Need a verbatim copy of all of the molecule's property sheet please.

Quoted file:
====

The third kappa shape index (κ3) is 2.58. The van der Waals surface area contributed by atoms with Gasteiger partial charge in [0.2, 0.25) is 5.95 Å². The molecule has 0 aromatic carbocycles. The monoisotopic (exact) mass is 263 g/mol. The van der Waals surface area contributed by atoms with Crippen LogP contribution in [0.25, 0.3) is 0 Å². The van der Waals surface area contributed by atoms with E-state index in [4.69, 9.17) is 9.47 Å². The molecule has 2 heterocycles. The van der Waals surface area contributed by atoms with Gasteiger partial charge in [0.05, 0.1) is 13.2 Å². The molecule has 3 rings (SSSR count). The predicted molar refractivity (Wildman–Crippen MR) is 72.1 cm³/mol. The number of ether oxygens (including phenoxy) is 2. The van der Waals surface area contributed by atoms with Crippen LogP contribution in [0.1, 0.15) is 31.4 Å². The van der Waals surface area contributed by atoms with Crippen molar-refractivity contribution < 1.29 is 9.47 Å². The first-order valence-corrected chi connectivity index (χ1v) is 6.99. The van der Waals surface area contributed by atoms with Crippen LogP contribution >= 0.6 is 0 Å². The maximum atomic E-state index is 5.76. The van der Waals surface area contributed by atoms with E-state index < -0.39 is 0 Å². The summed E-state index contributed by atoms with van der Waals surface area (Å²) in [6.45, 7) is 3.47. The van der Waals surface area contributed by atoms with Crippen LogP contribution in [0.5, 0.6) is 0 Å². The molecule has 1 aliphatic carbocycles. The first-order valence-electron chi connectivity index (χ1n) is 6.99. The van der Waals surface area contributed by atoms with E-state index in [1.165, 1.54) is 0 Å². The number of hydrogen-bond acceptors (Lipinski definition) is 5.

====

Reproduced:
The third kappa shape index (κ3) is 2.58. The van der Waals surface area contributed by atoms with Gasteiger partial charge in [0.2, 0.25) is 5.95 Å². The molecule has 0 aromatic carbocycles. The monoisotopic (exact) mass is 263 g/mol. The van der Waals surface area contributed by atoms with Crippen LogP contribution in [0.25, 0.3) is 0 Å². The van der Waals surface area contributed by atoms with E-state index in [4.69, 9.17) is 9.47 Å². The molecule has 2 heterocycles. The van der Waals surface area contributed by atoms with Gasteiger partial charge in [0.05, 0.1) is 13.2 Å². The molecule has 3 rings (SSSR count). The predicted molar refractivity (Wildman–Crippen MR) is 72.1 cm³/mol. The number of ether oxygens (including phenoxy) is 2. The van der Waals surface area contributed by atoms with Crippen LogP contribution in [0.1, 0.15) is 31.4 Å². The van der Waals surface area contributed by atoms with Crippen molar-refractivity contribution < 1.29 is 9.47 Å². The first-order valence-corrected chi connectivity index (χ1v) is 6.99. The van der Waals surface area contributed by atoms with Crippen LogP contribution >= 0.6 is 0 Å². The maximum atomic E-state index is 5.76. The van der Waals surface area contributed by atoms with E-state index < -0.39 is 0 Å². The summed E-state index contributed by atoms with van der Waals surface area (Å²) in [6.45, 7) is 3.47. The van der Waals surface area contributed by atoms with Crippen LogP contribution in [0.5, 0.6) is 0 Å². The molecule has 1 aliphatic carbocycles. The first-order valence-electron chi connectivity index (χ1n) is 6.99. The van der Waals surface area contributed by atoms with E-state index in [1.165, 1.54) is 0 Å². The number of hydrogen-bond acceptors (Lipinski definition) is 5.